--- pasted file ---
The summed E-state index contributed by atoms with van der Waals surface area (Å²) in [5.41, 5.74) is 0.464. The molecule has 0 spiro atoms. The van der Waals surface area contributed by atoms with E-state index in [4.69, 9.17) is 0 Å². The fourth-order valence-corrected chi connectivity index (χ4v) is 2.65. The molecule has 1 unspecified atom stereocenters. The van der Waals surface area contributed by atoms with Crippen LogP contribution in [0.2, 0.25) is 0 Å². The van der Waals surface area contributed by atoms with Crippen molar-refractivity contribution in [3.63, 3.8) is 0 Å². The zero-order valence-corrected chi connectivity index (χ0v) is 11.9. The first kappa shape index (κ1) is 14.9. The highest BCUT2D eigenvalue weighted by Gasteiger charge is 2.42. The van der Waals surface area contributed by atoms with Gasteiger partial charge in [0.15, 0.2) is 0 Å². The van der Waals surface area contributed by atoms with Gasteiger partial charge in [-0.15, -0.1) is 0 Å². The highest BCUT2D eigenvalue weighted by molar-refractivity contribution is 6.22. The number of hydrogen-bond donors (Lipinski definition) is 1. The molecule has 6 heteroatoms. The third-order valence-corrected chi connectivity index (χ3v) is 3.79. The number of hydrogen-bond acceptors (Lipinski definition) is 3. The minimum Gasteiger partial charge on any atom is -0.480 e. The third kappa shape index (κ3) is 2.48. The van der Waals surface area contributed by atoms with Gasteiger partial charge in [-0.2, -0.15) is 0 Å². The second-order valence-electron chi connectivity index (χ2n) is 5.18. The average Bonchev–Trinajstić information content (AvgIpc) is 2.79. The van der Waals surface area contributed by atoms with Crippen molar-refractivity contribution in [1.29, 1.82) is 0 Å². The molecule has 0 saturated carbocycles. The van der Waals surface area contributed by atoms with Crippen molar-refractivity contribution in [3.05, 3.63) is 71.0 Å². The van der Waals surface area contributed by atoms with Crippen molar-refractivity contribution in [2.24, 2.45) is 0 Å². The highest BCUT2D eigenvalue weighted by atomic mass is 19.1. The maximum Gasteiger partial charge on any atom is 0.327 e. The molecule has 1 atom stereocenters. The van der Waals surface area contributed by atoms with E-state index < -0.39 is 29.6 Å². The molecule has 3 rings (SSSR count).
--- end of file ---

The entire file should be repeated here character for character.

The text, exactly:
The summed E-state index contributed by atoms with van der Waals surface area (Å²) in [5.41, 5.74) is 0.464. The molecule has 0 spiro atoms. The van der Waals surface area contributed by atoms with E-state index in [4.69, 9.17) is 0 Å². The fourth-order valence-corrected chi connectivity index (χ4v) is 2.65. The molecule has 1 unspecified atom stereocenters. The van der Waals surface area contributed by atoms with Crippen LogP contribution in [0.2, 0.25) is 0 Å². The van der Waals surface area contributed by atoms with Crippen molar-refractivity contribution in [3.63, 3.8) is 0 Å². The zero-order valence-corrected chi connectivity index (χ0v) is 11.9. The first kappa shape index (κ1) is 14.9. The highest BCUT2D eigenvalue weighted by Gasteiger charge is 2.42. The van der Waals surface area contributed by atoms with Gasteiger partial charge in [0.15, 0.2) is 0 Å². The van der Waals surface area contributed by atoms with Gasteiger partial charge in [-0.15, -0.1) is 0 Å². The highest BCUT2D eigenvalue weighted by molar-refractivity contribution is 6.22. The number of hydrogen-bond donors (Lipinski definition) is 1. The molecule has 6 heteroatoms. The third-order valence-corrected chi connectivity index (χ3v) is 3.79. The number of hydrogen-bond acceptors (Lipinski definition) is 3. The minimum Gasteiger partial charge on any atom is -0.480 e. The third kappa shape index (κ3) is 2.48. The van der Waals surface area contributed by atoms with Gasteiger partial charge in [-0.2, -0.15) is 0 Å². The second-order valence-electron chi connectivity index (χ2n) is 5.18. The average Bonchev–Trinajstić information content (AvgIpc) is 2.79. The van der Waals surface area contributed by atoms with Crippen molar-refractivity contribution in [1.29, 1.82) is 0 Å². The molecule has 0 saturated carbocycles. The van der Waals surface area contributed by atoms with Crippen molar-refractivity contribution in [3.05, 3.63) is 71.0 Å². The van der Waals surface area contributed by atoms with Crippen molar-refractivity contribution in [2.24, 2.45) is 0 Å². The highest BCUT2D eigenvalue weighted by atomic mass is 19.1. The maximum Gasteiger partial charge on any atom is 0.327 e. The molecule has 1 atom stereocenters. The van der Waals surface area contributed by atoms with E-state index < -0.39 is 29.6 Å². The molecule has 3 rings (SSSR count).